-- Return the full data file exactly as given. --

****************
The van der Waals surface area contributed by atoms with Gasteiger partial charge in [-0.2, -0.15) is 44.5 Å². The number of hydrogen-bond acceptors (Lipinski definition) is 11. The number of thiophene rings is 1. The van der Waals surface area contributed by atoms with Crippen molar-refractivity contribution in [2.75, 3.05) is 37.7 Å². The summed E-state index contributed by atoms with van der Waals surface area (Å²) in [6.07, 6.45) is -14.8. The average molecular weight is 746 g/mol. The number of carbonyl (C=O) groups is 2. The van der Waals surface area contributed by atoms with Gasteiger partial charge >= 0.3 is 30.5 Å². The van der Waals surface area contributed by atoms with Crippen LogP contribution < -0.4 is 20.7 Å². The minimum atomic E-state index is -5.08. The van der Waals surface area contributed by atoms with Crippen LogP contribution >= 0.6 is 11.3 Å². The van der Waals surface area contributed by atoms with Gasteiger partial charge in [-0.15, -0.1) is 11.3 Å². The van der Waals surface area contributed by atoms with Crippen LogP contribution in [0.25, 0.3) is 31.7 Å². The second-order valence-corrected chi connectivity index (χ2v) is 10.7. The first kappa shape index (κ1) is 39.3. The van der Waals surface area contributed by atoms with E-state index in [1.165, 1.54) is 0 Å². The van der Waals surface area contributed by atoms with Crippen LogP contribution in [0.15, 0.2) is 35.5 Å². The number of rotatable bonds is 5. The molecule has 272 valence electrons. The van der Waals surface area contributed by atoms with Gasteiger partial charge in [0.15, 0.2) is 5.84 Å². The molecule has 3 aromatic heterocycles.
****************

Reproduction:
The van der Waals surface area contributed by atoms with Gasteiger partial charge in [-0.2, -0.15) is 44.5 Å². The number of hydrogen-bond acceptors (Lipinski definition) is 11. The number of thiophene rings is 1. The van der Waals surface area contributed by atoms with Crippen molar-refractivity contribution in [2.75, 3.05) is 37.7 Å². The summed E-state index contributed by atoms with van der Waals surface area (Å²) in [6.07, 6.45) is -14.8. The average molecular weight is 746 g/mol. The number of carbonyl (C=O) groups is 2. The van der Waals surface area contributed by atoms with Gasteiger partial charge >= 0.3 is 30.5 Å². The van der Waals surface area contributed by atoms with Crippen LogP contribution < -0.4 is 20.7 Å². The minimum atomic E-state index is -5.08. The van der Waals surface area contributed by atoms with Crippen LogP contribution >= 0.6 is 11.3 Å². The van der Waals surface area contributed by atoms with Gasteiger partial charge in [-0.15, -0.1) is 11.3 Å². The van der Waals surface area contributed by atoms with Crippen LogP contribution in [0.25, 0.3) is 31.7 Å². The second-order valence-corrected chi connectivity index (χ2v) is 10.7. The first kappa shape index (κ1) is 39.3. The van der Waals surface area contributed by atoms with E-state index in [1.165, 1.54) is 0 Å². The van der Waals surface area contributed by atoms with Crippen LogP contribution in [0.15, 0.2) is 35.5 Å². The number of rotatable bonds is 5. The molecule has 272 valence electrons. The van der Waals surface area contributed by atoms with Gasteiger partial charge in [0.15, 0.2) is 5.84 Å². The molecule has 3 aromatic heterocycles.